Israeli Prime Minister Benjamin Netanyahu’s bid to win another term in office has relied heavily on his close relationship with U.S. President Donald Trump. Campaign posters show the two leaders smiling and shaking hands, reminding Israelis of the gains that bond has delivered to their country, including Mr. Trump’s decisions to move the U.S. embassy to Jerusalem and to recognize Israel’s annexation of the Golan Heights.
Mr. Trump’s recognition of Israel’s claim to the Golan came with just two weeks remaining in Israel’s closely fought election race – leading to complaints that Mr. Trump was unfairly aiding the incumbent. On Saturday, just three days before the vote, Mr. Netanyahu raised the prospect of an even more controversial move ahead, promising to annex Jewish settlement blocs in the occupied West Bank if he is returned to the prime minister’s office.
Mr. Netanyahu has governed Israel since 2009 as the head of a series of coalition governments. With polls showing his Likud party in a neck-and-neck race with the centrist Blue and White movement – with neither in reach of a majority – his remarks were likely aimed at shoring up his nationalist credentials in the eyes of potential coalition partners.
“You are asking whether we are moving on to the next stage – the answer is yes, we will move to the next stage,” Mr. Netanyahu said in response to a television interviewer’s question on the fate of the West Bank settlements. “I will extend sovereignty and I don’t distinguish between the settlement blocs and the isolated ones, because each settlement is Israeli, and I will not hand it over to Palestinian sovereignty.”
Election time or not, the statement was remarkable coming from a sitting Israeli prime minister.
Should Mr. Netanyahu win and follow through on the plan, it would represent another grave challenge to the already battered concept of international law. The settlements Mr. Netanyahu wants to annex were built, in contravention of the Geneva Conventions, on land that Israel seized after a 1967 war.
Absorbing the West Bank settlements might also make an Israeli-Palestinian peace deal unreachable, as it would unilaterally slice up the territory on which the Palestinian Authority hopes to eventually declare a state. Dating back to the 1990s, most serious efforts to forge a lasting peace between Israel and the Palestinians envisioned the bulk of the West Bank settlements being evacuated in return for guarantees about Israel’s security.
But peace efforts have been dormant for some time, and Mr. Trump, who received multiple standing ovations from the Republican Jewish Coalition on Saturday in Las Vegas for his actions toward Israel, has yet to reveal his own plan for resolving the Israeli-Palestinian conflict. Mr. Trump has not only taken Israel’s side over Jerusalem and Golan, he has also cut off U.S. aid to both the Palestinian Authority and the United Nations agency that supports the five million Palestinian refugees scattered around the Middle East.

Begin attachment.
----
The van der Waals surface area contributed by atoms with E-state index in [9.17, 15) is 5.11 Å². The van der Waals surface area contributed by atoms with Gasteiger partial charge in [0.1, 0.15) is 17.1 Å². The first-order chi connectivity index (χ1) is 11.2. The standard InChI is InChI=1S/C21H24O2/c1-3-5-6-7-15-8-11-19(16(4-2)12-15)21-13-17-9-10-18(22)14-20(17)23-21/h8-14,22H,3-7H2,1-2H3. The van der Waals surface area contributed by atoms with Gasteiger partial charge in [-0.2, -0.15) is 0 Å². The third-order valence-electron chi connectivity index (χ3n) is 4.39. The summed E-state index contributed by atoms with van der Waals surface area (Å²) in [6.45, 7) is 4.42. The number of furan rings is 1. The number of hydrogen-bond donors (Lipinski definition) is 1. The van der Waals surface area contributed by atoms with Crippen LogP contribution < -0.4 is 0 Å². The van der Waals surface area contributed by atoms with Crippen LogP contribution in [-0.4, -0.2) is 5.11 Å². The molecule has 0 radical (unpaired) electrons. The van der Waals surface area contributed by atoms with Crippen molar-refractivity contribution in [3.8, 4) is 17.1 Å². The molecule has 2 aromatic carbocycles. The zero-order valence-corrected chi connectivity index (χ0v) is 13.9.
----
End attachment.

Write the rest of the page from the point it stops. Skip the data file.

Mr. Netanyahu may feel confident of Mr. Trump’s support as he pushes forward, but his proposed move would put Israel’s other friends in the West in an awkward bind: Would they continue to support Israel, even as it moves to demolish the remaining hopes for a peace process based on the two-state solution?
Could Canada, for instance, maintain normal relations with Israel if it begins annexing chunks of the West Bank, while still leading calls for Russia to be punished with economic sanctions for its annexation of Crimea?
A pair of opinion polls released Friday showed the centrist Blue and White political alliance, led by former Israeli army chief Benny Gantz, on track to win the largest number of seats in the Knesset while falling far short of being able to form a majority government. A third poll showed Blue and White and Mr. Netanyahu’s right-wing Likud party heading toward a dead heat.
Mr. Gantz on Sunday dismissed Mr. Netanyahu’s annexation proposal as an “irresponsible” bid to win votes. Mr. Gantz said his own preference was to see an internationally backed peace process, rather than unilateral moves.
All three opinion polls predicted that right-wing parties would combine to win more Knesset seats than centrist and left-wing parties, making it far easier for Mr. Netanyahu to form the next government.
Mr. Netanyahu’s nationalist credentials are such that many voters seem willing to overlook a recommendation from Israel’s attorney-general that Mr. Netanyahu be indicted on charges of bribery and breach of trust that stem from three separate corruption probes.
More than 400,000 Israelis live in several dozen settlement blocs scattered around the West Bank, which is also home to 2.9 million Palestinians. B’Tselem, an Israeli human-rights group, estimates that Israeli settlements cover about 10 per cent of the territory of the West Bank.
Another 212,000 Israelis live in East Jerusalem, on land that was part of Jordan prior to the 1967 war.
Hanan Ashrawi, a veteran Palestinian negotiator, said Mr. Netanyahu’s plan to annex the West Bank settlements would mark “the end of any chances of peace.” Hamas, the militant Islamist group that controls the Gaza Strip, and which also has supporters in the West Bank, said any Israeli move would be met with “popular resistance, armed resistance and by all our might.”
Canada, like most other Western governments, was silent on Mr. Netanyahu's remarks – perhaps hoping that international law will hold, and that Mr. Netanyahu's remarks were just election-time hyperbole that will never amount to anything more.
Mr. Netanyahu, however, clearly believes that Israel and the world are in a new era. “Everyone says you can’t hold an occupied territory, but this proves you can,” he said after Mr. Trump’s recognition of Israel’s annexation of the Golan Heights. “If occupied in a defensive war, then it’s ours.”